Monday, March 25, 2013

I went to LACMA. I stood in a large, mostly empty room. I stood on that room's glossy black wooden floor and I stared at the giant Clyfford Still painting they had hanging on the wall. I thought about how it's one of my favorite Clyfford Still paintings, and then I thought about how I'd never seen it before, so it couldn't be one of my favorites. I had a false memory. I have them a lot. Sometimes I have to find my reflection in things to remember that I have a body. Sometimes I have to accept my false memories as true so that I can make sense out of certain things. Like how I stood in a mostly empty room at LACMA looking at a painting many people I love must have seen before, even the people I love who are no longer alive. I found the one Cy Twombly they have on display. It is not my favorite Cy Twombly. I looked for my favorite Cy Twombly even though I know it's in some back room storage at MoMA in NYC. I looked for you and I found you everywhere, because you will always be everywhere for the rest of my life, even though you will be nowhere, always. I remember the day Cy Twombly died. I remember what you said. I remember the day you died. I thought of Cy Twombly.

I found a corner of Donald Judd in LACMA. I found scraps of John Chamberlain. I found Walter De Maria spread out on the concrete floor of a single room. I found him pretending to be a field, a farm, when really he was just 2,000 polygonal solid plaster rods on the manicured cement earth. I walked outside and found Michael Heizer, gouged again, a hole in the ground, a canyon where none used to be, this time something present instead of something absent at the place where each canyon reaches its lowest point and threatens to swallow its viewer into itself. I went to LACMA looking for peace, and I found the desert, and I found ghosts of my friend, my friend present enough in his lifetime that he left myriad ghosts in his wake. I found everything and nothing that'd I'd seen before, last summer, during three weeks in my car in the desert searching for the kind of art people make fun of you for searching for.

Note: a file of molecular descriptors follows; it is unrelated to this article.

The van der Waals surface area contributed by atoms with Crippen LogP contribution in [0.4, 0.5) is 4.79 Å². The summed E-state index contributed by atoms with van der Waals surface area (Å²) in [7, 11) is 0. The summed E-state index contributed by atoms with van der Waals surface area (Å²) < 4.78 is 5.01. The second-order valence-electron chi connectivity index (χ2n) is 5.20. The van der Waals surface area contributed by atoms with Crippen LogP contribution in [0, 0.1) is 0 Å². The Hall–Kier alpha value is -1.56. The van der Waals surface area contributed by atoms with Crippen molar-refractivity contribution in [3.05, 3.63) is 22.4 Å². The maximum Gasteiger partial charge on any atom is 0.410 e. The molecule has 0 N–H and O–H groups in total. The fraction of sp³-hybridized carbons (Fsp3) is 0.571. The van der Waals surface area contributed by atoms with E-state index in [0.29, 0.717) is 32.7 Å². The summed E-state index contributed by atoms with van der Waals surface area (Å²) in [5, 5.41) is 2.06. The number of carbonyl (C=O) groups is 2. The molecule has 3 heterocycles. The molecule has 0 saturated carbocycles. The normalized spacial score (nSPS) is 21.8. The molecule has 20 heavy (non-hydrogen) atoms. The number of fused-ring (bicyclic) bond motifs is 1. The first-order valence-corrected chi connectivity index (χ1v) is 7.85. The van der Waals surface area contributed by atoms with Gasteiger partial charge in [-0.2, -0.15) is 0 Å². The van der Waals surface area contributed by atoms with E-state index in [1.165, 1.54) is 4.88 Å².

I found a lot of shadows of art.

I found a lot of reflective surfaces and a lot of light and a lot of awkwardness and a lot of screens.

I found a lot of architecture.

Outside the museum, I found tar. Before I even set foot in the museum, I spent at least half an hour clinging to a chain link fence, watching the earth bubble up and pop onto itself, a thick black that became a thin yellow that returned to a thick black.

But what I mostly found was repetition. But repetition with holes in it. Like a sentence repeated but slowly losing its punctuation. Does that even count as change? Does a lost comma negate a pattern? Is anyone in this museum? Is anyone I'm looking for in this museum with these bricks and this wood and this screaming for screaming's sake?

I will go to every museum until I no longer resemble this shape.

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